Despite the vast research literature on topics relating to contract theory, only a few of the field's core ideas are covered in microeconomics textbooks. This long-awaited book fills the need for a comprehensive textbook on contract theory suitable for use at the graduate and advanced undergraduate levels. It covers the areas of agency theory, information economics, and organization theory, highlighting common themes and methodologies and presenting the main ideas in an accessible way. It also presents many applications in all areas of economics, especially labor economics, industrial organization, and corporate finance. The book emphasizes applications rather than general theorems while providing self-contained, intuitive treatment of the simple models analyzed. In this way, it can also serve as a reference for researchers interested in building contract-theoretic models in applied contexts. The book covers all the major topics in contract theory taught in most graduate courses. It begins by discussing such basic ideas in incentive and information theory as screening, signaling, and moral hazard. Subsequent sections treat multilateral contracting with private information or hidden actions, covering auction theory, bilateral trade under private information, and the theory of the internal organization of firms; long-term contracts with private information or hidden actions; and incomplete contracts, the theory of ownership and control, and contracting with externalities. Each chapter ends with a guide to the relevant literature. Exercises appear in a separate chapter at the end of the book.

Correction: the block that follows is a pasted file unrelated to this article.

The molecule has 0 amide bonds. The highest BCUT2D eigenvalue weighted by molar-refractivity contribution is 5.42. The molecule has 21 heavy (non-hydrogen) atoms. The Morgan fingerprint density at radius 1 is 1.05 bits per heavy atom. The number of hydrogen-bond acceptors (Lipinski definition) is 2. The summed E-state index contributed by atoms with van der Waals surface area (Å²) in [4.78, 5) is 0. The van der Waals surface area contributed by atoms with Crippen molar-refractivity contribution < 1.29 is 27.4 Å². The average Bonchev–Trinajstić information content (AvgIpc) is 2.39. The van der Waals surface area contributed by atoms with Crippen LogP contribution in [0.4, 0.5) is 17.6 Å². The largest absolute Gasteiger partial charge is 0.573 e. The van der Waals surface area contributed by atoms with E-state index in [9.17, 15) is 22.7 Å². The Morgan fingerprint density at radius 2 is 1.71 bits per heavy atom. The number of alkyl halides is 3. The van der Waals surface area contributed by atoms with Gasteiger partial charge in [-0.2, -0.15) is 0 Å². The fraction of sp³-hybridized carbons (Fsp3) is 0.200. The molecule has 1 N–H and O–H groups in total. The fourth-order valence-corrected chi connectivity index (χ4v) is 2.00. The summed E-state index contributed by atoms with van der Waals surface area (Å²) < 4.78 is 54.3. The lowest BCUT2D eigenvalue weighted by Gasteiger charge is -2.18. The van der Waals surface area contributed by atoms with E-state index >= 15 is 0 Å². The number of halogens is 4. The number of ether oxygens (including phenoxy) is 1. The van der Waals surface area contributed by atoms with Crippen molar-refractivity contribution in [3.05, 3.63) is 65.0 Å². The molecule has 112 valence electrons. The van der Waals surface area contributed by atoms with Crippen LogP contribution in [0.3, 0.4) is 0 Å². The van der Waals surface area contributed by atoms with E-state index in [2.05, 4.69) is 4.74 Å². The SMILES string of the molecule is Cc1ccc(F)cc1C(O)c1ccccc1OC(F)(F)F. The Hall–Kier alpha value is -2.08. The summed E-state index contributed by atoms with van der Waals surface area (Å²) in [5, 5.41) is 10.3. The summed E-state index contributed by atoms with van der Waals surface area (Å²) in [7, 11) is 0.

Bolton, Patrick, and Mathias Dewatripont. Contract Theory. Cambridge, Mass.: MIT Press, January 2005.
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